A Stealthy Dilemma

Carbon monoxide (CO) is a gas produced due to the incomplete combustion of organic material (Luchini et al. 2009). It is odorless, colorless, and tasteless that is inspired into the respiratory system and easily enters the bloodstream. Different sources of carbon monoxide can be enumerated, namely: fires, stoves, automobile exhaust, improperly ventilated furnaces, gasoline engines, among others. Cigarette smoke is also a significant source of carbon monoxide.


What makes Carbon monoxide a significant toxic substance?

The gas being implicated is known to be rapidly absorbed in the blood. CO, though binds hemoglobin (Hb – a red blood cell molecule that carries oxygen) slower than oxygen, has an affinity of 200-255 times greater than that of oxygen and its release is 10,000 times slower. The resulting compound formed from CO and Hb binding is known as carboxyhemoglobin (COHb). The formation of such a compound indicates competition between CO and oxygen for binding sites. An increase, therefore, of carbon monoxide concentration in blood could cause a decrease in the oxygen carrying capacity of the blood. This would lead to a decrease of oxygen delivery to various tissues and organs leading to hypoxia. The effects of such a situation is usually significantly seen in organs that rely heavily on oxygen, e.g. the brain and the heart.


Pathophysiology:

The impaired delivery of oxygen and its utilization is causes by the toxicity of carbon monoxide. This gas affects many sites in the body but it has a profound effect on organs which has high oxygen requirement. This results from cellular hypoxia which is mainly caused by the hindrance in oxygen delivery. Relative functional anemia happens when carbon monoxide binds with hemoglobin. An encompassing atmospheric carbon monoxide level of 100 ppm would produce an HbCO of 16% during equilibration.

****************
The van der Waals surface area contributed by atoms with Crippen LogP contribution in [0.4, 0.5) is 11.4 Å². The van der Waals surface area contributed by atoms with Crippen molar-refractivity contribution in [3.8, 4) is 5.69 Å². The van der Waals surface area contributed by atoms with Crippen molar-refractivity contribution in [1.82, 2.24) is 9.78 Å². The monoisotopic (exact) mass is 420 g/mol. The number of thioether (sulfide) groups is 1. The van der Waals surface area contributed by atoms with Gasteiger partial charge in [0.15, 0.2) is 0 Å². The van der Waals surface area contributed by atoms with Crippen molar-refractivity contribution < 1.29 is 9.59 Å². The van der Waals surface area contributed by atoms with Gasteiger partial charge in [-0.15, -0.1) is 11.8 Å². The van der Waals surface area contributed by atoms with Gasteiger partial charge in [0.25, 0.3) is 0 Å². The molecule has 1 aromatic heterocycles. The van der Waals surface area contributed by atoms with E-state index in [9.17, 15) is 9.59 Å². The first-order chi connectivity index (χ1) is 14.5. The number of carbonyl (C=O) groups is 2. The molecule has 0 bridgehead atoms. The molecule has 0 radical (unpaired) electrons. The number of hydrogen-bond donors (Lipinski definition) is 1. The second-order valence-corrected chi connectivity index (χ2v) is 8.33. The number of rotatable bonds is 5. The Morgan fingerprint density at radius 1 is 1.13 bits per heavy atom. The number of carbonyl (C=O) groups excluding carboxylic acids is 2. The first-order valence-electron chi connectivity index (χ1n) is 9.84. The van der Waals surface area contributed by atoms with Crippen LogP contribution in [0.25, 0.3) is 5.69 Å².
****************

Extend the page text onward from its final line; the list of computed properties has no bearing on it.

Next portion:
Since carbon monoxide have a greater affinity to hemoglobin, an increase in carbon monoxide concentration would cause the increased binding of the molecules of oxygen to other oxygen binding sites and would cause a leftward shift in the oxyhemoglobin dissociation curve which means that there is a decreased availability of oxygen to tissues which are hypoxic. Carbon monoxide has a greater affinity to cardiac myoglobin which may result to myocardial depression and hypotension.

Carbon monoxide has a half-life of 3-4 hours at room temperature and this gas is eliminated through the lungs.

What makes it more lethal is that the presence of CO in the environment cannot be readily felt due to its odorless, colorless and tasteless properties, hence, is termed as the silent killer. Manifestations range from shortness of breath and to death due to continued exposure. No pathognomonic sign is known except for a cherry red color of the face which is a strong clue to acute CO poisoning. (McPherson and Pincus, Henry’s Clinical Diagnosis and Management by Laboratory Methods, 22nd edition, 2012, p. 360) It is while the known treatment prescribed is hyperbaric oxygen therapy.


Due to the aforementioned clinical significance of CO, different methods of measuring the substance were employed overtime. The most common ones are: Gas chromatography, spectrophotometry, and the use of specialized spectrophotometric machines known and CO-oximeters. Such tests will be discussed in the succeeding posts.


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